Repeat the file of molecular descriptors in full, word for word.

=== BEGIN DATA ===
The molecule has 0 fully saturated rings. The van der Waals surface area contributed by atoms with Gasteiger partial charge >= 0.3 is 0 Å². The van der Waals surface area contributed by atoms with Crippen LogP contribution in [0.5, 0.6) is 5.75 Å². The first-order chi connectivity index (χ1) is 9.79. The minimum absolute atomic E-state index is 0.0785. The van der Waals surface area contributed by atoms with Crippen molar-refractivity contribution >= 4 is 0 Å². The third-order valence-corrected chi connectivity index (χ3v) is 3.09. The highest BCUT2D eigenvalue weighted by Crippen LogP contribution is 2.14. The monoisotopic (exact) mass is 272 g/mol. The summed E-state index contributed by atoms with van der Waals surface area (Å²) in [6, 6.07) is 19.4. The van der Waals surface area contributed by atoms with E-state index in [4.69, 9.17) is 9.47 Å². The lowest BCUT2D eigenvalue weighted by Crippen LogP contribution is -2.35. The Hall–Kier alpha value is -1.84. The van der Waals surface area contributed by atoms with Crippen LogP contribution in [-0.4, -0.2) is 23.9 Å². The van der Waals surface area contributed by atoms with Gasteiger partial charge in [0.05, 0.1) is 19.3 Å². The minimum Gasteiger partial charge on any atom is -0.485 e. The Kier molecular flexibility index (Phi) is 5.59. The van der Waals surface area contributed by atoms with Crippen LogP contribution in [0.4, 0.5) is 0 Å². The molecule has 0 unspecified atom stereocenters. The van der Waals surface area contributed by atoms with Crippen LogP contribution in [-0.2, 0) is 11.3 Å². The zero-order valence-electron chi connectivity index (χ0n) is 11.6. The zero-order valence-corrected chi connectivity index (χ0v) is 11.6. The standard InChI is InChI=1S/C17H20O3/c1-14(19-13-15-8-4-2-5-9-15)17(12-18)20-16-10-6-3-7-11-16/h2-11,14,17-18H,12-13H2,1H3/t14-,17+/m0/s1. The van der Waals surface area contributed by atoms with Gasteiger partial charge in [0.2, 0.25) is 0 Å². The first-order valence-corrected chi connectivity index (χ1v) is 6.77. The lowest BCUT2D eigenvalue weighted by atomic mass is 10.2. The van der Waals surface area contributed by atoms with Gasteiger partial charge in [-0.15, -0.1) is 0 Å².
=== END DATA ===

The molecule has 0 fully saturated rings. The van der Waals surface area contributed by atoms with Gasteiger partial charge >= 0.3 is 0 Å². The van der Waals surface area contributed by atoms with Crippen LogP contribution in [0.5, 0.6) is 5.75 Å². The first-order chi connectivity index (χ1) is 9.79. The minimum absolute atomic E-state index is 0.0785. The van der Waals surface area contributed by atoms with Crippen molar-refractivity contribution >= 4 is 0 Å². The third-order valence-corrected chi connectivity index (χ3v) is 3.09. The highest BCUT2D eigenvalue weighted by Crippen LogP contribution is 2.14. The monoisotopic (exact) mass is 272 g/mol. The summed E-state index contributed by atoms with van der Waals surface area (Å²) in [6, 6.07) is 19.4. The van der Waals surface area contributed by atoms with E-state index in [4.69, 9.17) is 9.47 Å². The lowest BCUT2D eigenvalue weighted by Crippen LogP contribution is -2.35. The Hall–Kier alpha value is -1.84. The van der Waals surface area contributed by atoms with Crippen LogP contribution in [-0.4, -0.2) is 23.9 Å². The van der Waals surface area contributed by atoms with Gasteiger partial charge in [0.05, 0.1) is 19.3 Å². The minimum Gasteiger partial charge on any atom is -0.485 e. The Kier molecular flexibility index (Phi) is 5.59. The van der Waals surface area contributed by atoms with Crippen LogP contribution in [0.4, 0.5) is 0 Å². The molecule has 0 unspecified atom stereocenters. The van der Waals surface area contributed by atoms with Crippen LogP contribution in [-0.2, 0) is 11.3 Å². The zero-order valence-electron chi connectivity index (χ0n) is 11.6. The zero-order valence-corrected chi connectivity index (χ0v) is 11.6. The standard InChI is InChI=1S/C17H20O3/c1-14(19-13-15-8-4-2-5-9-15)17(12-18)20-16-10-6-3-7-11-16/h2-11,14,17-18H,12-13H2,1H3/t14-,17+/m0/s1. The van der Waals surface area contributed by atoms with Gasteiger partial charge in [0.2, 0.25) is 0 Å². The first-order valence-corrected chi connectivity index (χ1v) is 6.77. The lowest BCUT2D eigenvalue weighted by atomic mass is 10.2. The van der Waals surface area contributed by atoms with Gasteiger partial charge in [-0.15, -0.1) is 0 Å².